Mary’s Monday Metazoan: Not candy


metro.co.uk

metro.co.uk

No, you’ll never convince me to eat it.

Comments

  1. Tethys says

    Huh, I’ve never seen one of these candy colored moths., and I tend to notice insects much more than most people. Minnesota is the edge of its range. I suppose that means that this summer I will see all sorts of rosy maple moths.

  2. prae says

    It’s Fluttershy! Wait… why do I know this name?

    As for insects: I’d at least try some, if they are sufficiently deep-fried.

  3. JCfromNC says

    Well, pooh. Clearly I need to remember to use the “preview” button, as there’s no edit function here.

  4. timothyeisele says

    Chigau: Yes, that’s generally a good rule of thumb – if an insect is brightly colored or otherwise very easy to see, more often than not it is toxic (and it is using warning coloration to advertise the fact). Particularly if it is also slow-moving and easy to catch.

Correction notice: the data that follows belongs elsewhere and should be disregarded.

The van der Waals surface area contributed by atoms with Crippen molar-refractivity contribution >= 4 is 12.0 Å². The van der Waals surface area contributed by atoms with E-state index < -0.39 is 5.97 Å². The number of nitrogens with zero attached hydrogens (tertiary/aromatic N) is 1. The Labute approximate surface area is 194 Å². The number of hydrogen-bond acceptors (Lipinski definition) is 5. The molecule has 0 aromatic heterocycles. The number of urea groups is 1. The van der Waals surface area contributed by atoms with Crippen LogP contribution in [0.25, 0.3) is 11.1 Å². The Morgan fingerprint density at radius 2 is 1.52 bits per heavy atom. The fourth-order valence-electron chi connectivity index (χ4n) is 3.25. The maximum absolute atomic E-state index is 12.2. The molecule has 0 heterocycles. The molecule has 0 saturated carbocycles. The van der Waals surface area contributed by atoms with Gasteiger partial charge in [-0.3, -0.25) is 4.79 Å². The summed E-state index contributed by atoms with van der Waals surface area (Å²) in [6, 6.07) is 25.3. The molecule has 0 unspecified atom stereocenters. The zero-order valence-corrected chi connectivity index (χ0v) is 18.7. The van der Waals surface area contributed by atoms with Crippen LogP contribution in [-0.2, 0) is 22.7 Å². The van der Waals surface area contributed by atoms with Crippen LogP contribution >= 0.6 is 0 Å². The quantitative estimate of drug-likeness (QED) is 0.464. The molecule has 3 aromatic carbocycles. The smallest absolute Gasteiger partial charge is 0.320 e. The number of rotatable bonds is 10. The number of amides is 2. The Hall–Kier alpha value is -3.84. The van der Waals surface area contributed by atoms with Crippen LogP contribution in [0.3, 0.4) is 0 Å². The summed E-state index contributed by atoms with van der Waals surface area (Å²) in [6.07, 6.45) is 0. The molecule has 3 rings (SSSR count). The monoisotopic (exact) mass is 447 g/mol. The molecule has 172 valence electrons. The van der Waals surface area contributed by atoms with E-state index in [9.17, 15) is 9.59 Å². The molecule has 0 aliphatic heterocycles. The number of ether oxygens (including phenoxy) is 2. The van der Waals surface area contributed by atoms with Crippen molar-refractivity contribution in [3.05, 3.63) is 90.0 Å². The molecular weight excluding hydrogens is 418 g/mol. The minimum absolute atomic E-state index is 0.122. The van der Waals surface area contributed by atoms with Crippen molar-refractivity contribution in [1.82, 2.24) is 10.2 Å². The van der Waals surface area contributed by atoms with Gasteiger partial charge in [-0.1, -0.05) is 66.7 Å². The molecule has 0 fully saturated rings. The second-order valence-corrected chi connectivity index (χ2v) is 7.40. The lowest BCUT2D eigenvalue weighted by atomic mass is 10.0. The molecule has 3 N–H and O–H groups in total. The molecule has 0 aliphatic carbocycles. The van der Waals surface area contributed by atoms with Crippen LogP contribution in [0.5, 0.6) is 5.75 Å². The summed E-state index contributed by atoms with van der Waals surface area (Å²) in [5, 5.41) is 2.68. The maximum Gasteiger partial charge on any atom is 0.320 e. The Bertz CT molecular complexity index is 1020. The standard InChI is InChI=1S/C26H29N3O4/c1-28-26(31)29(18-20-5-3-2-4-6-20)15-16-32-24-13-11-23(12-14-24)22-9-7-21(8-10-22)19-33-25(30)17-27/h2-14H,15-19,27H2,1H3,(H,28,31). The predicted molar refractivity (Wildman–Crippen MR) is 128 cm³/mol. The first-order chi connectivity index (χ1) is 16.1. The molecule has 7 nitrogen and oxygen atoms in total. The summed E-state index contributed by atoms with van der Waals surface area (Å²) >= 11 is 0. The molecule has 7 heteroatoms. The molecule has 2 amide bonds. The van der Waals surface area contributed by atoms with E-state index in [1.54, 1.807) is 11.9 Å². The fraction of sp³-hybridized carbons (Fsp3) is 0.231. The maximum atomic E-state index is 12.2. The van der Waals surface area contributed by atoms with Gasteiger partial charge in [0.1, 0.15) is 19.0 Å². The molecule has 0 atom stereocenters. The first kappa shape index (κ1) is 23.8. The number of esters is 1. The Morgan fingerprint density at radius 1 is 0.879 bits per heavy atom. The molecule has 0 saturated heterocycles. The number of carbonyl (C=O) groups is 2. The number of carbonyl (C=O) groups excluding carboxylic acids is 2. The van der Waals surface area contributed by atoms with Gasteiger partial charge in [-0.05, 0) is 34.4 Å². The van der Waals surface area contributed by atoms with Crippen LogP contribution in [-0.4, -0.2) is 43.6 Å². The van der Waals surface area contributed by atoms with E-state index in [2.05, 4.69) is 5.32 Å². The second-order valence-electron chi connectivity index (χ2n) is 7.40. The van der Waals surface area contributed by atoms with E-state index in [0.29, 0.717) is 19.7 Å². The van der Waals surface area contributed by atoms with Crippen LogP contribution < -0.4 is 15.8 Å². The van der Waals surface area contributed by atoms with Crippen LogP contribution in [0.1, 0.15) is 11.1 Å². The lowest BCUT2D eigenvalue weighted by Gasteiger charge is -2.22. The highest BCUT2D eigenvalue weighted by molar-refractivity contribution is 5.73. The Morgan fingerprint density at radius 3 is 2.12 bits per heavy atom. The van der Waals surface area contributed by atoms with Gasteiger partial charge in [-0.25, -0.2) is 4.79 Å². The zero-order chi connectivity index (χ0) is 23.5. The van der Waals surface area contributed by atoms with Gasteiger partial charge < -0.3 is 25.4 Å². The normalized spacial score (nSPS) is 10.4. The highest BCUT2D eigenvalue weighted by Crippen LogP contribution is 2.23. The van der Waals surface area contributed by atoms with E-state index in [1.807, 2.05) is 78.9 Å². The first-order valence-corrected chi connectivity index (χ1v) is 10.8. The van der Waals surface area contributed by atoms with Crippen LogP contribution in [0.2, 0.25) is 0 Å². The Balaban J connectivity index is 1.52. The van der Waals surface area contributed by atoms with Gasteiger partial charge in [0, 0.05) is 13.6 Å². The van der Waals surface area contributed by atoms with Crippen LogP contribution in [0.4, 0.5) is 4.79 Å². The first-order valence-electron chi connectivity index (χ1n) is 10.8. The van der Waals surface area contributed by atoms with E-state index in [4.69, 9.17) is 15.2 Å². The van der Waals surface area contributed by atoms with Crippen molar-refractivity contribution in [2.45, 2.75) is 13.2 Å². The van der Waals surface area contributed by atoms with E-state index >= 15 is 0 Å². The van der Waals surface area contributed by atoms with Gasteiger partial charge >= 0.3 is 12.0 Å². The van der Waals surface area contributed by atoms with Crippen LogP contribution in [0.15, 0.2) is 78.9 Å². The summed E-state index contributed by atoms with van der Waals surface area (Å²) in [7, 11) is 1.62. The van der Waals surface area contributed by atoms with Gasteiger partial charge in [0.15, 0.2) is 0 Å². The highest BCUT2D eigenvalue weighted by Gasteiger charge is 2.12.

5. inflection says

    Ah, I see the connection has already been mentioned: the rosy maple moth shares the pink-and-cream coloration of Fluttershy, and so has been enjoying a mild popularity among pony fans.

  6. nahuati says

    Speaking of insects, could grubs solve malnutrition in Cameroon?

    Grubs are a great source of protein. The video reports that a grub farming project is hoping to solve the malnutrition problem which affects one in three children in Cameroon. Eight to ten times as many grubs can be raised in a plastic container with one raffia palm than in the wild where the grubs are difficult to find.

  7. nahuati says

    Speaking of eating insects, could grubs solve malnutrition in Cameroon?

    Through a grub farming project, they are hoping to alleviate the malnutrition problem which affects one in three children in Cameroon. This area looks especially promising because grubs are such a great source of protein. Eight to ten times as many grubs can be raised in a plastic container with one raffia palm than in the wild where grubs are difficult to find.